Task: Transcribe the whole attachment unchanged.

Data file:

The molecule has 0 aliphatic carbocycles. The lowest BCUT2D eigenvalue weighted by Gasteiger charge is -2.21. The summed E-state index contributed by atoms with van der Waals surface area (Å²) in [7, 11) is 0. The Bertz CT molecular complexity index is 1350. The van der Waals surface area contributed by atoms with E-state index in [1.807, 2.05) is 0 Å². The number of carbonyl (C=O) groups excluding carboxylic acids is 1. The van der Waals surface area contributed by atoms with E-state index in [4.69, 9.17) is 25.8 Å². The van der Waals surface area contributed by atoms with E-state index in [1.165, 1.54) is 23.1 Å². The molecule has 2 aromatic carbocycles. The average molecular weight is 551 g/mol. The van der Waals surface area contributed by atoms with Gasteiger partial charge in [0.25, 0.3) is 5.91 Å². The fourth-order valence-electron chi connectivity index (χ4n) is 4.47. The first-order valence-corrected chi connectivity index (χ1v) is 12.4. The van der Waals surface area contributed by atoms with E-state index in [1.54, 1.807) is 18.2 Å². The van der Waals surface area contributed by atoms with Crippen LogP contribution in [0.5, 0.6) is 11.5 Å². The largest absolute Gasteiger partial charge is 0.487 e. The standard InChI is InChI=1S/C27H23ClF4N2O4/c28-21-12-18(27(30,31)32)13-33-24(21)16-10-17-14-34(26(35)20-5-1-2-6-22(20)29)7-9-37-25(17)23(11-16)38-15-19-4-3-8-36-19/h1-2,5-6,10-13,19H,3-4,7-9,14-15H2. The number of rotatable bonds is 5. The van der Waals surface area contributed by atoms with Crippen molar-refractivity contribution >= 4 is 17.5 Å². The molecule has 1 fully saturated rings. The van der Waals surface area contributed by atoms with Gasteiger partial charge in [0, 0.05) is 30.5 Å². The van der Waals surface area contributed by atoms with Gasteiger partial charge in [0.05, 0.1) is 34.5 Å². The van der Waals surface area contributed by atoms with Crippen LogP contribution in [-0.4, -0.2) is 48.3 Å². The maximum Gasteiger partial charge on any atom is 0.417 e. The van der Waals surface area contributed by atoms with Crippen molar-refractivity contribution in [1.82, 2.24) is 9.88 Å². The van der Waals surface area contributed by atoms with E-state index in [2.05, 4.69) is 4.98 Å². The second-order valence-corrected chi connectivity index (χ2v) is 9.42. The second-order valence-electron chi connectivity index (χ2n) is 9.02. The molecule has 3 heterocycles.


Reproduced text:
The molecule has 0 aliphatic carbocycles. The lowest BCUT2D eigenvalue weighted by Gasteiger charge is -2.21. The summed E-state index contributed by atoms with van der Waals surface area (Å²) in [7, 11) is 0. The Bertz CT molecular complexity index is 1350. The van der Waals surface area contributed by atoms with E-state index in [1.807, 2.05) is 0 Å². The number of carbonyl (C=O) groups excluding carboxylic acids is 1. The van der Waals surface area contributed by atoms with E-state index in [4.69, 9.17) is 25.8 Å². The van der Waals surface area contributed by atoms with E-state index in [1.165, 1.54) is 23.1 Å². The molecule has 2 aromatic carbocycles. The average molecular weight is 551 g/mol. The van der Waals surface area contributed by atoms with Gasteiger partial charge in [0.25, 0.3) is 5.91 Å². The fourth-order valence-electron chi connectivity index (χ4n) is 4.47. The first-order valence-corrected chi connectivity index (χ1v) is 12.4. The van der Waals surface area contributed by atoms with E-state index in [1.54, 1.807) is 18.2 Å². The van der Waals surface area contributed by atoms with Crippen LogP contribution in [0.5, 0.6) is 11.5 Å². The largest absolute Gasteiger partial charge is 0.487 e. The standard InChI is InChI=1S/C27H23ClF4N2O4/c28-21-12-18(27(30,31)32)13-33-24(21)16-10-17-14-34(26(35)20-5-1-2-6-22(20)29)7-9-37-25(17)23(11-16)38-15-19-4-3-8-36-19/h1-2,5-6,10-13,19H,3-4,7-9,14-15H2. The number of rotatable bonds is 5. The van der Waals surface area contributed by atoms with Crippen molar-refractivity contribution >= 4 is 17.5 Å². The molecule has 1 fully saturated rings. The van der Waals surface area contributed by atoms with Gasteiger partial charge in [0, 0.05) is 30.5 Å². The van der Waals surface area contributed by atoms with Gasteiger partial charge in [0.05, 0.1) is 34.5 Å². The van der Waals surface area contributed by atoms with Crippen LogP contribution in [-0.4, -0.2) is 48.3 Å². The maximum Gasteiger partial charge on any atom is 0.417 e. The van der Waals surface area contributed by atoms with Crippen molar-refractivity contribution in [1.82, 2.24) is 9.88 Å². The van der Waals surface area contributed by atoms with E-state index in [2.05, 4.69) is 4.98 Å². The second-order valence-corrected chi connectivity index (χ2v) is 9.42. The second-order valence-electron chi connectivity index (χ2n) is 9.02. The molecule has 3 heterocycles.